The results indicate a significant decrease in L* values for all samples until the 18th day of storage (p < 0.05) (Supplementary Table 11). Initially, DBD treatment alone led to a notable reduction in L* values compared to the C sample until the sixth day. However, by the end of the 18th day, samples treated with P80:2−PC, P70:2−PC, and P70:5−PC showed higher L* values than the C sample. Throughout the 18-day storage period, the rate of reduction in L* values were faster for C samples, P80:5−PC, and P80:5+PC compared to other samples. Nevertheless, by the 18th day, there was no statistically significant difference observed among these three samples (p > 0.05). Notably, the reduction rate of L* values in P70:2+PC and P70:5+PC samples was slower than in other samples over the 18 days, and by the 18th day, no significant statistical difference was observed between these two samples (p > 0.05). On the first day, pretreatment with PC, with or without DBD treatment, resulted in a decrease in L* value with a significant difference compared to the C sample. However, by the end of the 18th day, the L* value of samples pretreated with PC, with or without DBD treatment, was significantly higher than that of the C sample (72.57). Furthermore, the study investigated the effects of increasing voltage and treatment time on L* values. On the third, ninth, and twelfth days, no significant statistical difference was observed between P70:2+PC and P80:2+PC samples when increasing the voltage from 70 to 80 kV at a constant time of 2 min. However, in all cases, increasing the voltage from 70 to 80 kV at a constant time of 5 min resulted in a significant decrease in L* values. On the 6th, 9th, and 18th days, increasing the treatment time from 2 to 5 min at a constant voltage of 70 kV showed no significant statistical difference in L* values for P70:2+PC and P70:5+PC samples. However, at a constant voltage of 80 kV, increasing the time from 2 to 5 min led to a significant decrease in L* values for these two samples.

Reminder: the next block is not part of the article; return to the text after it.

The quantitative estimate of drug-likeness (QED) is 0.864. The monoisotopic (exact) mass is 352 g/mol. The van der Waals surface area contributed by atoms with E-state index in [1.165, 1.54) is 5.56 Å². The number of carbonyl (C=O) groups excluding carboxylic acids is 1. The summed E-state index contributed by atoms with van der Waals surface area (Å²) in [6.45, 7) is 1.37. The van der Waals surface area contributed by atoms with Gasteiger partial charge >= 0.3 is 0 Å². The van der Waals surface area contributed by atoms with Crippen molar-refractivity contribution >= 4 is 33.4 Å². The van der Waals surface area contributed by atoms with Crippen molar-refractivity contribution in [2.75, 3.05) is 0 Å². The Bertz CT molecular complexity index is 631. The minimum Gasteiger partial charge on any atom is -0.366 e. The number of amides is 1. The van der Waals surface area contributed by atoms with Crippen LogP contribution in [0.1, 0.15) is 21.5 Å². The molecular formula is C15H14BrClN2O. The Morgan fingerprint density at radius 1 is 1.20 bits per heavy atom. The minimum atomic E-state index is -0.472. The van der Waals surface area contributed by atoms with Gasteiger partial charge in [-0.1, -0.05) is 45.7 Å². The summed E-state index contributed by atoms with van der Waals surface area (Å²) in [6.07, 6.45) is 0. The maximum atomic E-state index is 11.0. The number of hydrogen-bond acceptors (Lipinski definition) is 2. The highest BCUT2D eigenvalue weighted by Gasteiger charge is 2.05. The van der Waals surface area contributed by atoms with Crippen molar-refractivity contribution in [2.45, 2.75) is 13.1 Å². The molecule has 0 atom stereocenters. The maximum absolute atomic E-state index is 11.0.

ΔE